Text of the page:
History of Atrial Fibrillation and Trajectory of Decongestion in Acute Heart Failure

Ravi B. Patel, Muthiah Vaduganathan, Aruna Rikhi, Hrishikesh Chakraborty, Stephen J. Greene, Adrian F. Hernandez, G. Michael Felker, Margaret M. Redfield, Javed Butler, Sanjiv J. Shah

Research output: Contribution to journalArticlepeer-review

3 Scopus citations


Objectives: This study sought to characterize the course of decongestion among patients hospitalized for acute heart failure (AHF) by history of atrial fibrillation (AF) and/or atrial flutter (AFL). Background: AF/AFL and chronic heart failure (HF) commonly coexist. Little is known regarding the impact of AF/AFL on relief of congestion among patients who develop AHF. Methods: We pooled patients from 3 randomized trials of AHF conducted within the Heart Failure Network, the DOSE (Diuretic Optimization Strategies) trial, the ROSE (Renal Optimization Strategies) trial, and the CARRESS-HF (Cardiorenal Rescue Study in Acute Decompensated Heart Failure) trial. The association between history of AF/AFL and in-hospital changes in various metrics of congestion was assessed using covariate-adjusted linear and ordinal logistic regression models. Results: Of 750 unique patients, 418 (56%) had a history of AF/AFL. Left ventricular ejection fraction was higher (35% vs. 27%, respectively; p < 0.001), and N-terminal pro–brain natriuretic peptide (NT-proBNP) levels were nonsignificantly lower at baseline (4,210 pg/ml vs. 5,037 pg/ml, respectively; p = 0.27) in patients with AF/AFL. After adjustment of covariates, history of AF/AFL was associated with less substantial loss of weight (−5.7% vs. −6.5%, respectively; p = 0.02) and decrease in NT-proBNP levels (−18.7% vs. −31.3%, respectively; p = 0.003) by 72 or 96 h. History of AF/AFL was also associated with a blunted increase in global sense of well being at 72 or 96 h (p = 0.04). There was no association between history of AF/AFL and change in orthodema congestion score (p = 0.67) or 60-day composite clinical endpoint (all-cause mortality or any rehospitalization; hazard ratio: 1.21; 95% confidence interval: 0.92 to 1.59; p = 0.17). Conclusions: More than half of the patients admitted with AHF had a history of AF/AFL. History of AF/AFL was independently associated with a blunted course of in-hospital decongestion. Further research is required to understand the utility of specific therapies targeting AF/AFL during hospitalization for AHF.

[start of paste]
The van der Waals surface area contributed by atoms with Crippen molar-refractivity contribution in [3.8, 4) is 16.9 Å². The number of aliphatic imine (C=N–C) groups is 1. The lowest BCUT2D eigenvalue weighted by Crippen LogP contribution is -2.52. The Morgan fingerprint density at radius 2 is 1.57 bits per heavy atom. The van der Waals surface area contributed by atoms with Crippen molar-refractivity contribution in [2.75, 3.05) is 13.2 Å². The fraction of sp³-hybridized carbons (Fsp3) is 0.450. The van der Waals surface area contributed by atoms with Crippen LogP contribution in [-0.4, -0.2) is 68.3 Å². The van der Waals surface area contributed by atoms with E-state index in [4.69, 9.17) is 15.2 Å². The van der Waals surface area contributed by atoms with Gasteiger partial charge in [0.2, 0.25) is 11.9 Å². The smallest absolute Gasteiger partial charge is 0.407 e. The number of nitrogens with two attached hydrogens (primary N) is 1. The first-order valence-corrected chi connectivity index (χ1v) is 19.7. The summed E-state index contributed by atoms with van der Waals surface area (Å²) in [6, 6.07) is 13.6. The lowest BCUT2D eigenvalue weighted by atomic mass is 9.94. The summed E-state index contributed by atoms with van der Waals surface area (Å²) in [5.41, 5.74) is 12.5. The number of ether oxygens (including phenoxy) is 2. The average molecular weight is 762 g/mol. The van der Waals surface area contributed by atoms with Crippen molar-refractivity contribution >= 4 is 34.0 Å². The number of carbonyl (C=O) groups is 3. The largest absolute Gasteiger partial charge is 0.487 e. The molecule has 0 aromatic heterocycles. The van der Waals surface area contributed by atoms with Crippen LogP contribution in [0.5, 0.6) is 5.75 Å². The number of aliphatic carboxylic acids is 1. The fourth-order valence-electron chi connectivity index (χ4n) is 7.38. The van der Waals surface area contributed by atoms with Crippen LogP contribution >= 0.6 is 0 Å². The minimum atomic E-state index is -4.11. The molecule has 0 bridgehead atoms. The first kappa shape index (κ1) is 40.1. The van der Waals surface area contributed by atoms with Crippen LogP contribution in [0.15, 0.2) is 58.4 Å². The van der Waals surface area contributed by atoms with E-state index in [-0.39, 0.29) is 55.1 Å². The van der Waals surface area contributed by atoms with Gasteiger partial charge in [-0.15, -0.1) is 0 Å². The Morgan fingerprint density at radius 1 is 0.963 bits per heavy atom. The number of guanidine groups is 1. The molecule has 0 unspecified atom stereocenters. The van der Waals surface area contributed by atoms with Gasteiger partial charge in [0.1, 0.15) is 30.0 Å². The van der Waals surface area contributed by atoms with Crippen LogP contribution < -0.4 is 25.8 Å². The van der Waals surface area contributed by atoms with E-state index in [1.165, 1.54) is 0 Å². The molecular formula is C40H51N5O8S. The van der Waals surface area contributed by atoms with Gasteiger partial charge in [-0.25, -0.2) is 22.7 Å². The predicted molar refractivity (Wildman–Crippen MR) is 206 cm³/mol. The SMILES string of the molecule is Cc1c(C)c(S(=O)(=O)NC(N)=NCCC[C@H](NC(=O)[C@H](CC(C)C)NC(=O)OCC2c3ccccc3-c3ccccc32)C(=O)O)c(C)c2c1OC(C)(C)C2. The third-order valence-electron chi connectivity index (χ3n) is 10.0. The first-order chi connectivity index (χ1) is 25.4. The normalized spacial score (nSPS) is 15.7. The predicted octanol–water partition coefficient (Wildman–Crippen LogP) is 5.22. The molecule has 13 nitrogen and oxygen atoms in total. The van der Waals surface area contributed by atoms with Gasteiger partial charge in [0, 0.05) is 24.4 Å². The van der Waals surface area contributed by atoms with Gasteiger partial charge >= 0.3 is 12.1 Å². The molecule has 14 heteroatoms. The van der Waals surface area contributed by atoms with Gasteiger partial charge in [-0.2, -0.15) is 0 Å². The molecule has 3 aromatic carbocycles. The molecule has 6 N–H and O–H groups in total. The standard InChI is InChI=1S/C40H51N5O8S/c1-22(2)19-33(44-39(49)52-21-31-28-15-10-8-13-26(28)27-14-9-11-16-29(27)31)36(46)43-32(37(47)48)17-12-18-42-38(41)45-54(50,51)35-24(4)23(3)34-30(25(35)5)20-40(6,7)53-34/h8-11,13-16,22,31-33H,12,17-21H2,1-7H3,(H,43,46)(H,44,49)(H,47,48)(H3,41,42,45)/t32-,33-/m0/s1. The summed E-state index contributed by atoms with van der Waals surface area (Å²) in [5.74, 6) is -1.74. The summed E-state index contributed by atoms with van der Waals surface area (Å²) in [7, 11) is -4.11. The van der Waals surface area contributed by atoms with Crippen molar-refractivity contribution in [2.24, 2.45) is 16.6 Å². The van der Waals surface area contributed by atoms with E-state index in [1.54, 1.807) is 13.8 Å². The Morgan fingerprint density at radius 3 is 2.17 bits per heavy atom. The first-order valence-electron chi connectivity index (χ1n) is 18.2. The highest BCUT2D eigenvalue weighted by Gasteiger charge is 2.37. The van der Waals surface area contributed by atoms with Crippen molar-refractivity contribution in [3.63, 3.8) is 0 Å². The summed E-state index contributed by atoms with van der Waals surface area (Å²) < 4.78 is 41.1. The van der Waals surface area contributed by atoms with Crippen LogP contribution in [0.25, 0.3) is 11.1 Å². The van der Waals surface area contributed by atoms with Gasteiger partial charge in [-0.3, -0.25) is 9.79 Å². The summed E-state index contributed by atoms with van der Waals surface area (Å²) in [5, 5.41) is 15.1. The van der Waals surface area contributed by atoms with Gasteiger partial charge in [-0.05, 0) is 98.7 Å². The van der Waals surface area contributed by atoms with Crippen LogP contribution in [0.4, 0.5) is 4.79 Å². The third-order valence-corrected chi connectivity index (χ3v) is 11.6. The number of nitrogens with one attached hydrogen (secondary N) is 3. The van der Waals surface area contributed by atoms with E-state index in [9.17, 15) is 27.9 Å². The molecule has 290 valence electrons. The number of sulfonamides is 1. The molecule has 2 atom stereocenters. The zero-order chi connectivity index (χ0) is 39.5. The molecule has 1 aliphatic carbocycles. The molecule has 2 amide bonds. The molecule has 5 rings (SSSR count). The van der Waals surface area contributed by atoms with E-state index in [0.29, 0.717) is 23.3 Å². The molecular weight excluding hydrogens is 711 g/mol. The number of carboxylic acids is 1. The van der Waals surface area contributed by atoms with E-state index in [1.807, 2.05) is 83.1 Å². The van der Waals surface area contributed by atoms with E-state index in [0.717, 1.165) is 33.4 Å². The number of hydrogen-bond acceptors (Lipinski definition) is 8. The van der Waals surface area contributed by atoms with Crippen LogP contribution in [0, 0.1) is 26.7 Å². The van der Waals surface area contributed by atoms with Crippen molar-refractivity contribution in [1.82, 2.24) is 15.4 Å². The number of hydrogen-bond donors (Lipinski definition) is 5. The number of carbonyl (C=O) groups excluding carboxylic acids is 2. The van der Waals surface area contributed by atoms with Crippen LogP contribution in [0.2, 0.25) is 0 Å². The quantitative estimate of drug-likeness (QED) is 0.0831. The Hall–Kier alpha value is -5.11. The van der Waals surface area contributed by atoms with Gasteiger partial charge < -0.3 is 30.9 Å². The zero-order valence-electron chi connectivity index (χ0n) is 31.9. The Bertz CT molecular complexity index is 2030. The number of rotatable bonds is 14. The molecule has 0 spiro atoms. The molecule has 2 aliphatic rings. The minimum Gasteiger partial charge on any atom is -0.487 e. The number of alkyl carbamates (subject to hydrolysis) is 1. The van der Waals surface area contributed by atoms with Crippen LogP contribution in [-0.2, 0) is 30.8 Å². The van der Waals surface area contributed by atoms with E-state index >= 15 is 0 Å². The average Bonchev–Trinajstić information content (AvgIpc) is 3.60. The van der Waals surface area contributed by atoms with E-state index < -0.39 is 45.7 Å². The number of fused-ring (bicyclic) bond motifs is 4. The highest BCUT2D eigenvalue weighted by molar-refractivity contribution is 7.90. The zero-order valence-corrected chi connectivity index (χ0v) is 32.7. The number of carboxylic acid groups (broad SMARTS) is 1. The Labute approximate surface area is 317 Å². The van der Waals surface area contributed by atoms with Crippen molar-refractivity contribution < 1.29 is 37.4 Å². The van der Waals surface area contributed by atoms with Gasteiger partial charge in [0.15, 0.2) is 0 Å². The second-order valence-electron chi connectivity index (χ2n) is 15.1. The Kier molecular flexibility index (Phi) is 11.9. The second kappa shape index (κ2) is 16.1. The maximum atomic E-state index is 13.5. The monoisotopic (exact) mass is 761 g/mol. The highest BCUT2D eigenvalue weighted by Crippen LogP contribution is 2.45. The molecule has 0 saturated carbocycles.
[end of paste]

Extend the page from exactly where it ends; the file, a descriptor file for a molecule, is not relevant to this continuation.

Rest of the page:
Original languageEnglish (US)
Pages (from-to)47-55
Number of pages9
JournalJACC: Heart Failure
Issue number1
StatePublished - Jan 2019


  • atrial fibrillation
  • atrial flutter
  • body weight
  • decongestion
  • heart failure

ASJC Scopus subject areas

  • Cardiology and Cardiovascular Medicine


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